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What To Do If Experience Overrides Education

What To Do If Experience Overrides Education

By Leanne Bull


Say your company is searching for the ideal candidate to fill a vacant role. You encounter a candidate who brings an impressive mix of experience, but doesn’t fit your requirements in terms of their educational background. Would you still consider hiring them?

This can be a tricky question. Job postings traditionally outline educational requirements, specifying the desired degree or diploma a candidate should possess, which may need to be combined with relevant experience to make them a fit for the role.

However, if a candidate brings an impressive skillset coupled with relevant experience, you may wish to loosen your requirements around their educational background. But you may ask: when should experience override education? Here are some considerations to keep in mind if you’re deciding whether this type of candidate will be the right hire.


Evaluating an educational background


Educational requirements can help to gauge the candidate’s potential to successfully perform the duties and handle outlined responsibilities by demonstrating that they bring at least a basic understanding of the industry and their function.

Insight into a candidate’s educational background and academic standing may provide useful perspective when hiring for some roles, but you don’t necessarily need to know about a candidate’s grades to decide if they’re a fit. Regardless of the area of study, schooling helps to develop one’s critical thinking skills, ability to make decisions and to juggle competing deadlines.


Determining the relevance of the field of study


Depending on where a candidate is in their career, it’s possible that a degree and/or diploma may have been earned many years prior to applying to your company. It’s also possible that their career progressed in such a way that their educational background isn’t directly related to where they ended up. However, this doesn’t mean that the experience they’ve amassed in the meantime hasn’t effectively prepared them for the role in question.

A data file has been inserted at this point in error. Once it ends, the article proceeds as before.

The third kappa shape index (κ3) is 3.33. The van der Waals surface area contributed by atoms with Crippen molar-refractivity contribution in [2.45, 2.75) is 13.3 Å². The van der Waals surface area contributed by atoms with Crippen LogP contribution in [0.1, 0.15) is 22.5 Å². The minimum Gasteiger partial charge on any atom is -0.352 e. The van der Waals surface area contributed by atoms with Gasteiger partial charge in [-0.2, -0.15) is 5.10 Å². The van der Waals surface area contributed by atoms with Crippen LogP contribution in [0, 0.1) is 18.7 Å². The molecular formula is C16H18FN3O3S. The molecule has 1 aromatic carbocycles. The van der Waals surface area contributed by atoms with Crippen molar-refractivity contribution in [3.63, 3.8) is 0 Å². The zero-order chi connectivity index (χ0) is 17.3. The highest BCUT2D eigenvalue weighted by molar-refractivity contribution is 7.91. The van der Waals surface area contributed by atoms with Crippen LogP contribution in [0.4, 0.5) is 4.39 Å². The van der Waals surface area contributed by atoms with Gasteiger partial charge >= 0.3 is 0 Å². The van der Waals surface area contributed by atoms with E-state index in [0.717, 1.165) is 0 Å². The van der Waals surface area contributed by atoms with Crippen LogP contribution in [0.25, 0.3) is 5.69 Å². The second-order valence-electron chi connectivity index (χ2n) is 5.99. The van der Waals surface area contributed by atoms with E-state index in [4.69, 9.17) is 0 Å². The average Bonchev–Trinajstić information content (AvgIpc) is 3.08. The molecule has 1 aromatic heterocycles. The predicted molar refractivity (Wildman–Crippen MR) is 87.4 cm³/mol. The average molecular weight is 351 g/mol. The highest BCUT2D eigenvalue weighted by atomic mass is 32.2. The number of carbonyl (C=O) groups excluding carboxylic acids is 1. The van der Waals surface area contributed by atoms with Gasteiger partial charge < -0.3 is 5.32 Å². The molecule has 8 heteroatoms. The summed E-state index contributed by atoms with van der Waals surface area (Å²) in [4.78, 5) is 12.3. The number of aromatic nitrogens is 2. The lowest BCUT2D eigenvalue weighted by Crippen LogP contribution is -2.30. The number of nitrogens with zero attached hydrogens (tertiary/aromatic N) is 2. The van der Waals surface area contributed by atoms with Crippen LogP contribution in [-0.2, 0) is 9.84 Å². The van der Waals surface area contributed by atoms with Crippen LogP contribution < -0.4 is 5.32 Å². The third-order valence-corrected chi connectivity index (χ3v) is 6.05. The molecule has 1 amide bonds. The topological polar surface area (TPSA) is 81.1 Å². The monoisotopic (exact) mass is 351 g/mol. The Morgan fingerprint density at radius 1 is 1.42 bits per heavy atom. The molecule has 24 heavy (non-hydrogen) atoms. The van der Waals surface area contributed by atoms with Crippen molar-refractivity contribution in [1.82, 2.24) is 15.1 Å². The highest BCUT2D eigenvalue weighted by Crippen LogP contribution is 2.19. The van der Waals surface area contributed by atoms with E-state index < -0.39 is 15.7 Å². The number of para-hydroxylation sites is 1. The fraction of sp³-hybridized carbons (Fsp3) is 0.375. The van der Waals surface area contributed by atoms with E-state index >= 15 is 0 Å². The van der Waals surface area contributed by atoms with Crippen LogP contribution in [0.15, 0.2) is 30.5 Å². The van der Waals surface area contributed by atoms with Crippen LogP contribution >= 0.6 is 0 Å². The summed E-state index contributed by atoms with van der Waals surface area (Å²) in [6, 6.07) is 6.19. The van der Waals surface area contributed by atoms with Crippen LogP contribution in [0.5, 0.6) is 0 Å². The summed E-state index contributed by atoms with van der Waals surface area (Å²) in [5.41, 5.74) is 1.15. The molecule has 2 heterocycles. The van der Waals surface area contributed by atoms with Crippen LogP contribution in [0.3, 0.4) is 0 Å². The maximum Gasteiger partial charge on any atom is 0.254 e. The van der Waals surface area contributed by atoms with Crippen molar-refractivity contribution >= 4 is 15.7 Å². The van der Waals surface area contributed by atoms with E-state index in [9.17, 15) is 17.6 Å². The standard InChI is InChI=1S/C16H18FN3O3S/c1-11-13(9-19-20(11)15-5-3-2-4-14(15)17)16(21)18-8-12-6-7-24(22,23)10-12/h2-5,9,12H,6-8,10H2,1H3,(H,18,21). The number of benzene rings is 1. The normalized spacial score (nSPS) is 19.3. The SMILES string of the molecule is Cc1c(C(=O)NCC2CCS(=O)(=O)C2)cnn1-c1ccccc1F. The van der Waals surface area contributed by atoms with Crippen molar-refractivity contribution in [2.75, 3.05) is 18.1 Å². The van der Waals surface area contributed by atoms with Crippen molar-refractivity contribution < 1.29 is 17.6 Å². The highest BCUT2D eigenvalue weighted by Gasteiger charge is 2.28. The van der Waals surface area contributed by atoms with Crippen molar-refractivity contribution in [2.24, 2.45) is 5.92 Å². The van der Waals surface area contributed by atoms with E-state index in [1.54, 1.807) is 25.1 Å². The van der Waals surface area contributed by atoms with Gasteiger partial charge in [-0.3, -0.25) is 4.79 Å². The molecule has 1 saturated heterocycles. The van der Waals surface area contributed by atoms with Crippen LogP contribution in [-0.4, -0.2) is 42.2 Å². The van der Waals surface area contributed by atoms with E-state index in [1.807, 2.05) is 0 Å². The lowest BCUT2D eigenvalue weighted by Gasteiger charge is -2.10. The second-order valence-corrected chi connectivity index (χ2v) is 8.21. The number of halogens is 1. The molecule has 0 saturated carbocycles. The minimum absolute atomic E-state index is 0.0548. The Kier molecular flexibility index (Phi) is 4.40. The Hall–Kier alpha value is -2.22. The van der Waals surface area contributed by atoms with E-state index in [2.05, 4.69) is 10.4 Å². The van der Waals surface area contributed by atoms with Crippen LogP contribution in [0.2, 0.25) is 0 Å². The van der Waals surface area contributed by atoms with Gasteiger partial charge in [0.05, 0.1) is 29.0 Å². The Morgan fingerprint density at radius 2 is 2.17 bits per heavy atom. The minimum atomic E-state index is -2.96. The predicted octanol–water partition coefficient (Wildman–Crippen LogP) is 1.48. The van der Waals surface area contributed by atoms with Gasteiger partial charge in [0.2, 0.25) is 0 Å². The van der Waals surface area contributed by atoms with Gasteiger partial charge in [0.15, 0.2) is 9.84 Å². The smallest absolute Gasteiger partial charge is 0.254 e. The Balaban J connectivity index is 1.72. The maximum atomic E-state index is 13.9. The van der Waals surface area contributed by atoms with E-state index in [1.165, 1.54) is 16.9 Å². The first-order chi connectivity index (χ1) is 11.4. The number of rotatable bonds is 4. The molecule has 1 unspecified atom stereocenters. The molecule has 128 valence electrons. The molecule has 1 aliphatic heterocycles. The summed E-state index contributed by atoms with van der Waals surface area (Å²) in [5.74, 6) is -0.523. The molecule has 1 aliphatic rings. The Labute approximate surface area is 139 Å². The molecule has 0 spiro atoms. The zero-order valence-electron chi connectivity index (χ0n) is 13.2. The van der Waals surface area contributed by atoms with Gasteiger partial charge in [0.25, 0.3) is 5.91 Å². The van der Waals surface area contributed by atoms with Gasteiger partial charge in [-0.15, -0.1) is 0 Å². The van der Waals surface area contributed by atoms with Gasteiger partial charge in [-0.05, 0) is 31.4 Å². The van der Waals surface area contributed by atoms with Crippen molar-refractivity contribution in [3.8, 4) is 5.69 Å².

A recent Monster Canada poll found that more than half of working Canadians, if given the chance, would choose to earn a different degree or diploma, if they could begin their post-secondary schooling again. The same poll found that while six-in-ten working Canadians agreed that their most recent or current job is related to their field of study, four-in-ten disagreed. That’s a significant amount of working professionals employed in a field without related education.

Before assuming a candidate doesn’t qualify based on what they did or didn’t study, consider taking a close look at the requirements you’ve laid out for the role. Try to determine if the skills they’ve developed are similar or transferable enough for them to succeed. Be sure to bring your intuition into the interview to help identify these skills.


Fitting into an evolving workforce


Another consideration to be mindful of is how the workforce is on the verge of a transformation due to the rise of artificial intelligence. This isn’t a question of if; it’s more of a question of when and to what degree your workforce will be impacted.

There are steps that employers can take to help prepare their workforce for the AI transformation, but you may also want to consider bringing on talent with different, unique skillsets. It may be worth thinking about hiring a candidate with an atypical background that can help introduce new skills and approaches.

Diversifying skills is an important step to prepare for eventual changes to the way work is completed. For instance, if you’re hiring for a role that requires consultative client services, perhaps a candidate without a specific degree, but whom has taught themselves how to code will be able to bring a fresh perspective that your clients will value.


Pinpointing management potential


While education can help to develop a solid foundation, nothing can prepare an employee for management more than experience. To be an effective manager requires much more than a prestigious degree.

Managerial candidates should bring strong soft skills and a high level of emotional intelligence. It can also be beneficial for a manager to think outside of the box, and to bring new, innovative ways of thinking.

When hiring for a management-level role, you may encounter candidates whose resumes do not list the standard educational background. However, their experience may demonstrate a clear progression in their career, including the ability to successfully move projects and programs forward. Strong management isn’t always easy to come by, but it can help to reduce the loss of talent. If you identify a candidate who is poised to be an effective manager, think about making an offer.


The benefits of investing in the right talent


If you’re hiring for a role in which there aren’t strict requirements specific to academic performance, recognize when experience should be prioritized over education. Hiring untraditional candidates box can have long-term benefits.

Not only can you demonstrate that you’re the type of employer that invests in your talent, but this can help you to enhance employee engagement and improve retention.  And you may just find that the different perspectives create a more agile, creative and productive workforce.


For the latest recruitment tips or hiring trends, visit hiring.monster.ca.